In the past few days I have bumped into many people on the street who are so confused by what they are hearing and they want to know what happens next. I have no inside knowledge, but my instinct tells me that the EU can’t go on like this, limping from one crisis to another. Yesterday, the crisis became more acute with the financial markets selling the bonds of Italy, Spain and even France. This is what happens in crises, the contagion becomes too much and everyone is engulfed.

The financial markets are no angels in this story. Those who believe that the markets are not trying to make money betting against the European elite are naive. In fact, any solution to this mess must have an element of capital controls embedded in it to control the excesses of the markets. It is simply not sustainable to have hedge fund managers in Greenwich Connecticut, who only pay 15% of their income in tax to the US government, dictating what happens in Europe – particularly as many of these people couldn’t locate Berlin on a map.

However, it is crucial to accept that while the financial markets are no angels, they did not cause the crisis and up until recently were happy to finance the governments of Italy and Spain, as well as France.
Notwithstanding the power of the markets (which can be controlled), the core of the problem is an enormous inconsistency at the heart of the EU. This inconsistency centres on how the Euro works in 17 different countries.
The credibility of the Euro – as a functioning currency within which countries and people can go about their business and prosper – is now in tatters. And people are moving their deposits because they are petrified.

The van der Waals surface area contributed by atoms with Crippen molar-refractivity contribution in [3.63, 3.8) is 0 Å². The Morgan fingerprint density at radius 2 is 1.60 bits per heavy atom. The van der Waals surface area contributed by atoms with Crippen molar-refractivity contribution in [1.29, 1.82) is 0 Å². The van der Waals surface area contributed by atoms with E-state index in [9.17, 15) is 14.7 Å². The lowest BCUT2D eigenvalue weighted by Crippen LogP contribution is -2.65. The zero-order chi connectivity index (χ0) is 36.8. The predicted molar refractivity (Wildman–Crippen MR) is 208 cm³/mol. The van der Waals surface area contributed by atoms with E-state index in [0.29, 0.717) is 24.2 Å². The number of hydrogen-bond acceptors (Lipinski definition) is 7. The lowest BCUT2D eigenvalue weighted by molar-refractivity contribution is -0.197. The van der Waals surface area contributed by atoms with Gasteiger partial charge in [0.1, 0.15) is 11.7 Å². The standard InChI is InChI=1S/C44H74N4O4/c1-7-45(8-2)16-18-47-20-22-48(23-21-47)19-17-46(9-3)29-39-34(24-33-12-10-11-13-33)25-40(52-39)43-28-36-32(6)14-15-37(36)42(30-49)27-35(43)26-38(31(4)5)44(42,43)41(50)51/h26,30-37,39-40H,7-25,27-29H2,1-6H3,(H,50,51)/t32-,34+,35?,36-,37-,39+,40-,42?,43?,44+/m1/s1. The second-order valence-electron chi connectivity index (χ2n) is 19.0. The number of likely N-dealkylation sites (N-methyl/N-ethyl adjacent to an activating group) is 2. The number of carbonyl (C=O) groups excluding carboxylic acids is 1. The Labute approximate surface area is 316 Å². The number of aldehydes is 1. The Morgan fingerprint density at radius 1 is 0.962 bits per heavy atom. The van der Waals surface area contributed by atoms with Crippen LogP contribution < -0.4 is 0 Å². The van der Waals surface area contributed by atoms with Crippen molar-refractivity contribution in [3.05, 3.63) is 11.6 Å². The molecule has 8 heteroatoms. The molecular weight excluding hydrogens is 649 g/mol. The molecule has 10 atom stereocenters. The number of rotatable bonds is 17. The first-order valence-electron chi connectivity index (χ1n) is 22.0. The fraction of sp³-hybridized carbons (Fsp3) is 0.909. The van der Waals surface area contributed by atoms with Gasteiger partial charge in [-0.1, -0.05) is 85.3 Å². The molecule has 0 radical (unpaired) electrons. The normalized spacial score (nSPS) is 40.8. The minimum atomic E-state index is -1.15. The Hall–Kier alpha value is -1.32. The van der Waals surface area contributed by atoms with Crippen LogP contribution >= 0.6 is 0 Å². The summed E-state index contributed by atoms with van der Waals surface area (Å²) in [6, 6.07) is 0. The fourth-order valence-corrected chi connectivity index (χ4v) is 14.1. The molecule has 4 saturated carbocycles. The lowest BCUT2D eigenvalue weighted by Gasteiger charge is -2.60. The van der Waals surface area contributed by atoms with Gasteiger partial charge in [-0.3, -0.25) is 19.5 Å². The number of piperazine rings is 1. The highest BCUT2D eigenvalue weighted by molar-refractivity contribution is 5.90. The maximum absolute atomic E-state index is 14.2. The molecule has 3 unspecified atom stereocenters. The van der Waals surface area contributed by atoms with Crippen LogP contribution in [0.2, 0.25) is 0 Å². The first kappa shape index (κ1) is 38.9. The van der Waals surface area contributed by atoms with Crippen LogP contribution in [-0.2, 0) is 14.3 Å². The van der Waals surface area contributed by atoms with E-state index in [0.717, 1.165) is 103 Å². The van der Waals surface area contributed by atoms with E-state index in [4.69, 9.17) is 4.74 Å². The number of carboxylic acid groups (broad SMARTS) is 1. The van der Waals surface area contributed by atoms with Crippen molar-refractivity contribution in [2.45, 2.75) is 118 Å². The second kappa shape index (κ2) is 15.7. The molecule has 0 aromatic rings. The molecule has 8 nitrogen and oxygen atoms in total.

Angela Merkel says that if the Euro fails, Europe fails.

This doesn’t look like a fair assessment of today’s economic reality. In fact the opposite is the case. Preserving the Euro seems to demand that banks will be protected for their stupidity, while taxpayers will be billed. At the same time, borrowers in certain European countries who need credit have no assess to credit, while borrowers in other countries that don’t want credit, have all the credit they like. And it seems to involve one large game of pass the parcel where the bill for more and more individual and institutional debts are being passed onto more and more people who had nothing to do with the debt in the first place.

When you look at what happens to money within the Eurozone over the economic cycle, a worrying pattern emerges. At the heart of the Euro is a self-reinforcing negative dynamic, which amplifies booms and exacerbates busts. This is the nub of the issue. In good times, when perceptions of risk are small, too much money flows from the core countries to the peripheral countries via bank loans either to the governments of the periphery or the private sector of the periphery. This means that anything can be financed at the top of the boom with other people’s money. The Greeks built Olympic Stadiums and we built Ghost Estates. Now they both lie empty and the bill remains unpaid because there is no money around to pay for them.